The Chinese believe an unseen red thread joins those in this life who are destined to connect For photographer Richard Bowen, that thread led him to China s state run welfare institutions, where there are thousands of children, primarily girls, growing up without families to take care of them Mei Mei presents a poignant glimpse of just a few of these remarkable children Composed against neutral backgrounds, these portraits capture the girls inner lives, away from their often bleak surroundings The images show an almost endless range of expressions small faces filled with longing and hope, joy and sadness, humor and mischief, defiance and despair Through the camera s eye these young children are no longer orphans, but individuals whose personalities are as vital, distinct, and beautiful as any mother s child When that unique human being comes into focus, the connection is made and the red thread becomes visible And once seen, the bond can never be broken....
|Title||:||Mei Mei Little Sister: Portraits from a Chinese Orphanage|
|Publisher||:||Chronicle Books First Edition edition July 21, 2005|
|Number of Pages||:||144 pages|
|File Size||:||789 KB|
|Status||:||Available For Download|
|Last checked||:||21 Minutes ago!|
Mei Mei Little Sister: Portraits from a Chinese Orphanage Reviews
Darling book! - It was a gift for my sister who adopted a dear girl from China - a wonderful young lady today! She loves the book.
I purchased this book for my wife as we have adopted a baby girl from China. While these photos are from a different orphanage, the impact is the same. We did not get to see all the children at our daughter's orphanage, and they don't allow photos of the kids anyway. I recommend this book for any adoptive parents of children from China, or those looking into it. I will warn you, you will want to go back for more.
This book is great for anyone who enjoys portrait photography OR the plight of Chinese orphan girls. I liked it so much I bought one for my mother-in-law for Mother's Day, and she enjoyed it immensely. It tugs at the heart of any loving parent.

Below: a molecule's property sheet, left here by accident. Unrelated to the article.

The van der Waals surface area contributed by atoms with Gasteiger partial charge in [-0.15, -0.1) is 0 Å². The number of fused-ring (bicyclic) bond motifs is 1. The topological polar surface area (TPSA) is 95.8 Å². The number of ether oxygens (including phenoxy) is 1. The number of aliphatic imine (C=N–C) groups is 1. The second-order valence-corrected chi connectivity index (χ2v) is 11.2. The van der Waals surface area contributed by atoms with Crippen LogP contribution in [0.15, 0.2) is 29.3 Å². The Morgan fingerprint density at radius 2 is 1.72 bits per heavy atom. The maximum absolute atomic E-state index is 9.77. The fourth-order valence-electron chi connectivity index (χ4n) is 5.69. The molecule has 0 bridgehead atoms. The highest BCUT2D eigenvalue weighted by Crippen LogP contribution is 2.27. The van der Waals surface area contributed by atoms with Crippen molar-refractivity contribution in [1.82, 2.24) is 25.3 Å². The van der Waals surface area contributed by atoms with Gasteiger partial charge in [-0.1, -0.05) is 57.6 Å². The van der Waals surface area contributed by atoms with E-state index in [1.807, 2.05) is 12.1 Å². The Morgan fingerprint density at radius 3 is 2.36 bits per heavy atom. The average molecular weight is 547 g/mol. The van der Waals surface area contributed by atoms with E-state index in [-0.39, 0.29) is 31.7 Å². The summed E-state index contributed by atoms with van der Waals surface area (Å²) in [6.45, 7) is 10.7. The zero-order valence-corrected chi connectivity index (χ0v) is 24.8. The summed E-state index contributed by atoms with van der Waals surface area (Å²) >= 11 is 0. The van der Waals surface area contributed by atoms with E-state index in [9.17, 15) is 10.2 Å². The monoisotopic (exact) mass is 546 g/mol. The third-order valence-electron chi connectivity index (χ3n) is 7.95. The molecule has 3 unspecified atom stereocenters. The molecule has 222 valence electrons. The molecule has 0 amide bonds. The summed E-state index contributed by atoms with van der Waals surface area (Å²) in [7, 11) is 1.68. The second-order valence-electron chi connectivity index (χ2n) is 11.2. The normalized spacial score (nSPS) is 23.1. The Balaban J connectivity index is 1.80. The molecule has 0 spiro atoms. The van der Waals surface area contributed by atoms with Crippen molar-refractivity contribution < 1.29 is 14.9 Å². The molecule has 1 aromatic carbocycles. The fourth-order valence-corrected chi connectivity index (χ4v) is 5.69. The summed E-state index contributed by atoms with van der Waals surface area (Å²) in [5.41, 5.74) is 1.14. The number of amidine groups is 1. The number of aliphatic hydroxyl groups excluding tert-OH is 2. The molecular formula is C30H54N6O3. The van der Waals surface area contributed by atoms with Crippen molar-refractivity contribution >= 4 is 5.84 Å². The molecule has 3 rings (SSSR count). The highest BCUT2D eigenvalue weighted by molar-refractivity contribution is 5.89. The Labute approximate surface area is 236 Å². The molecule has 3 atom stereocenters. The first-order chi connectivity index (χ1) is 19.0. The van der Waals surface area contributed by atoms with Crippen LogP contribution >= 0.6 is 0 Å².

I was disappointed in this book. It is just black and white pictures that I didn't consider very special, except for the cover picture which was very compelling . I'm glad I didn't spend much for this book.
The December 26 review of this book misses the point entirely, and contains some basic inaccuracies. First, the book doesn't purport to be anything other than a collection of photos. The book yields no profit for the photographer or the authors of the foreword and afterword; instead all profits go to Half the Sky Foundation to assist in its mission of enriching the lives of the children who remain in the orphanages. In general, the review is kind of a cynical little hatchet job. The photos are beautiful and evocative; the purpose is noble; the book is worth purchasing.
These brave little faces belong to Chinese girls who were abandoned by their families because they were unable to keep them.
I too am adopt. parent of two little girls from China. I purchased this book and found some of it quite sad, and actually painful to the point where I closed the book for a while. (Some of it was very beautiful.) Little girls orphaned in China IS SAD. These girls are photographed beautifully and with the dignity of their culture, be they--whatever, with deformities, crying, laughing...they do it all, whether they are adopted or not, these are little people. They are survivors (we hope)and show some strength in doing all of these things...Organizations like Half the Sky and Richard Bowen, etc are helping them to gain strength. Older children in these circumstances are usually excited to have their photo taken. I am not a religious person, yet looking at this book, one thinks, there but for the grace of G-d, go I...perhaps one thinks about this more as an adoptive parent. There but for the grace of G-d, goes mine.